We all want (or should want) balanced hormones, because it usually means that our bodies are functioning optimally, our skin is clear, our metabolisms are working properly, we’re not overly stressed, and so on. The question is, then, how do we effectively regulate our hormones? Something I’ve seen over the years is people, especially women, taking medication and going a very unnatural route to ensure that their hormones are balanced. But using these methods for hormone regulation can actually have negative repercussions and possibly the opposite effect than desired. So I wanted to share some natural ways you can effectively regulate your hormones.
1. Choose Your Food Wisely
A lot of us have become a lot more food-cautious over the years, but one thing we might not always be conscious of is what kind of food our food consumes before it hits our plate. I, personally, eat a vegan, plant-based diet, but for those of you who eat meat, it’s really important to pay attention to how and where it’s sourced and what it’s being fed.
• Grass-fed vs. grain-fed beef
Generally speaking, grass-fed cows eat mostly grass, while grain-fed cows eat mostly an unnatural diet that usually includes corn and soy. Research has shown that eating grain-fed beef can affect your hormones by overstimulating your immune system and creating inflammation. If you’re female and you eat grain-fed, hormone-injected meat, the effects are, unfortunately, worse. It can slow down your digestion, make you bloated or constipated, raise your body’s estrogen levels, and mess with your microbiome. If you’re really struggling with your hormones, I recommend completely cutting meat and dairy, mainly because it usually causes hormone imbalance. But if you’re just trying to be cautious, make sure to buy grass-fed from now on.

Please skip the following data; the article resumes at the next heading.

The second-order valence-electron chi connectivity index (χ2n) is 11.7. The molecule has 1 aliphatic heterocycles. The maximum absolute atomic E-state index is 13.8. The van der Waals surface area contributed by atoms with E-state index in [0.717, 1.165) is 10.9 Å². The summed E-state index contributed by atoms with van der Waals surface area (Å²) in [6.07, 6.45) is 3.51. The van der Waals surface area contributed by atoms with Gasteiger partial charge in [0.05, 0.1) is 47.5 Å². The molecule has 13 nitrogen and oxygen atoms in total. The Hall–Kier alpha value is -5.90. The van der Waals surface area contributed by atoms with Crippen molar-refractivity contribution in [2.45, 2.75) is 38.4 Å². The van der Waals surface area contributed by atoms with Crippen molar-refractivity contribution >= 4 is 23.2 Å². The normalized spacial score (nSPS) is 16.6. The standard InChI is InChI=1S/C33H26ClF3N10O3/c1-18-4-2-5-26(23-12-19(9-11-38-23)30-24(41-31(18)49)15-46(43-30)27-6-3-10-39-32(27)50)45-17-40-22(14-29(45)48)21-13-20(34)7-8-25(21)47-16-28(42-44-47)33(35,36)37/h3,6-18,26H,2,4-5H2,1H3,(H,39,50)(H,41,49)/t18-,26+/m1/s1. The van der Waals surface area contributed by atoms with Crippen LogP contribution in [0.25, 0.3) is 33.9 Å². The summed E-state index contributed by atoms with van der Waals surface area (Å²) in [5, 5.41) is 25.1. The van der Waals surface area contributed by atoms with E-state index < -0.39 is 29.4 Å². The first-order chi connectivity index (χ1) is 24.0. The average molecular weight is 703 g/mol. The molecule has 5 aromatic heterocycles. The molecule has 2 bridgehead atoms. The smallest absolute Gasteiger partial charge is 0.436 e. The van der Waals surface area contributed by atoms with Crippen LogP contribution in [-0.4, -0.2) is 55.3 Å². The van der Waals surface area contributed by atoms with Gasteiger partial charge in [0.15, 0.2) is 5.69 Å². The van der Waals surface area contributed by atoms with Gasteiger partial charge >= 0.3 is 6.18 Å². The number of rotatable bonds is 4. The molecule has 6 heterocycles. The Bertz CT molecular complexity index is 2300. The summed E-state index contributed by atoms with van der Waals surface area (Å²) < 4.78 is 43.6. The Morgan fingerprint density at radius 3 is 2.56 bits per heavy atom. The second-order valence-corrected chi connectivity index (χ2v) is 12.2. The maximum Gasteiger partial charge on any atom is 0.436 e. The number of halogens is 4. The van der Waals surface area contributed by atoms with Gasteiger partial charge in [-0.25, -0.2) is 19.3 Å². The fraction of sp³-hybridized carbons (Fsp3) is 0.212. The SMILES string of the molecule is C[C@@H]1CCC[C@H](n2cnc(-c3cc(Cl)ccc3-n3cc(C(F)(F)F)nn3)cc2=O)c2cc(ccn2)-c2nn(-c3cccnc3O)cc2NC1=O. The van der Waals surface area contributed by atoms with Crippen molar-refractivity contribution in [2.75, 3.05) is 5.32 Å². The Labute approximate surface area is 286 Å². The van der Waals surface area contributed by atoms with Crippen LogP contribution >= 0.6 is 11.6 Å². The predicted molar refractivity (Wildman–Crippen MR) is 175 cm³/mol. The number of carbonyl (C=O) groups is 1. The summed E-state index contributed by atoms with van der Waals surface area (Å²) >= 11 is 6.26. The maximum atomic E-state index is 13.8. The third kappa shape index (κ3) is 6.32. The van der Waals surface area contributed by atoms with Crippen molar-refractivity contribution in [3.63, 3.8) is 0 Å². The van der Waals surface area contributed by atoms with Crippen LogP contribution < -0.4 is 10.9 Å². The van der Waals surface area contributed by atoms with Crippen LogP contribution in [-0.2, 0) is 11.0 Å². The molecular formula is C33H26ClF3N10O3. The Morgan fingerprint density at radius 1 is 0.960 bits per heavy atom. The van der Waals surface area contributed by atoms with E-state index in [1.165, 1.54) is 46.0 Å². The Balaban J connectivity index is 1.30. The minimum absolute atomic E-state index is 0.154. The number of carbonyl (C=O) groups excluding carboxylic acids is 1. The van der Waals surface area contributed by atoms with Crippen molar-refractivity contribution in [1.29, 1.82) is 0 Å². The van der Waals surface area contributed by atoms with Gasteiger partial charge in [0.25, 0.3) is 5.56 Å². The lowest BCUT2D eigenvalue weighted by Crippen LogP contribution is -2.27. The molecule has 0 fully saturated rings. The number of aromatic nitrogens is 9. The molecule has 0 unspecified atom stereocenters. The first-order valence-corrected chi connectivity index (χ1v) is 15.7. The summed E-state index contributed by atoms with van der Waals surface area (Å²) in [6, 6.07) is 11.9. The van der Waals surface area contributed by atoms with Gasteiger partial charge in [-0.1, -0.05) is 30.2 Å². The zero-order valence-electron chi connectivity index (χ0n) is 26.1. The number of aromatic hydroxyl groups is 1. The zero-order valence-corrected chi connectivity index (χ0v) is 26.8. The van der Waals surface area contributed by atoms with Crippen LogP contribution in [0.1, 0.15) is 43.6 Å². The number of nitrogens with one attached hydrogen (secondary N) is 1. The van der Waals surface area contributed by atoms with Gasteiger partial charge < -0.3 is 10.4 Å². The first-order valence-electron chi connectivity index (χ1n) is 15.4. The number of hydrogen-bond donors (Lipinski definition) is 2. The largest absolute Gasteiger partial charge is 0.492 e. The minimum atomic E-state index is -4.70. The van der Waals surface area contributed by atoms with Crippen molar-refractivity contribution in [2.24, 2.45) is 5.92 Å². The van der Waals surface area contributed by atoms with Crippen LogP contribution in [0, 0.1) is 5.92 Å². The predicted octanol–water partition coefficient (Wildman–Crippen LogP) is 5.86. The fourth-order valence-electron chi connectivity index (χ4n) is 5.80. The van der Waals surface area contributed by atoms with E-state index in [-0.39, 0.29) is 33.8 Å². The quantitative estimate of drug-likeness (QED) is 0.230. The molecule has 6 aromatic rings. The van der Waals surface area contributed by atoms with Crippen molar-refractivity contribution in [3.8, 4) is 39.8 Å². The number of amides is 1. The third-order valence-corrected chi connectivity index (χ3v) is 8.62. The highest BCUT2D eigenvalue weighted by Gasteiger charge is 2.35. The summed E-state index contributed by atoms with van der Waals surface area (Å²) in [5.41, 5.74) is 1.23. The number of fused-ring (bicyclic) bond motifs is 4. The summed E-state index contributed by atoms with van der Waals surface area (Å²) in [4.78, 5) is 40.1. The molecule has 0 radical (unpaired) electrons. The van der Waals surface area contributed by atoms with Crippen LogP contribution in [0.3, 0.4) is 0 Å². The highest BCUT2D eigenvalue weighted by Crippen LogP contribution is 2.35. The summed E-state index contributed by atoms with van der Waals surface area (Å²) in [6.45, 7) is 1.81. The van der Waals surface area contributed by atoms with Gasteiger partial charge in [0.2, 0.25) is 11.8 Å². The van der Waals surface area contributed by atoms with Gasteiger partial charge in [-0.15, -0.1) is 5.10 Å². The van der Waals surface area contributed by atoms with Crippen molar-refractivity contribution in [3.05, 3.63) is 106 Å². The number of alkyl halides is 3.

• Clean vs. toxic fish
While fish is generally looked at as a “safe” and “clean” protein, certain kinds of fish can have a really negative impact on your hormones. This is, for the most part, because of mercury. Mercury is an endocrine disrupter to both estrogen and the thyroid. Research has shown that women who obtain mercury toxicity are twice as likely to test positive for thyroid antibodies (thyroid disease). For this reason, I recommend avoiding fish like tuna, shark, and swordfish. Safer sources of marine protein include wild-caught Alaskan salmon, cod, snapper, and trout.
You may have heard of adaptogens since they’re becoming increasingly popular in mainstream western culture, but they’ve actually been used for thousands of years mainly in Ayurvedic medicine. Adaptogens boast a variety of benefits, but are mostly known to help fight inflammation by supporting our body’s adrenal and central nervous system. They’re also known to directly affect the body’s endocrine system, which is responsible for balancing our body’s hormones. If you’re looking for a way to naturally regulate your hormones, this is an absolutely amazing way to do so. Another great thing about adaptogens is a little goes a long way. They tend to have an earthy taste, so they pair well with things like banana smoothies and oatmeal. Always let your doctor or pharmacist know before starting adaptogens since they can be pretty potent (1-2 teaspoons of Ashwagandha a day has been used in Ayurvedic practices as a replacement for thyroid medication).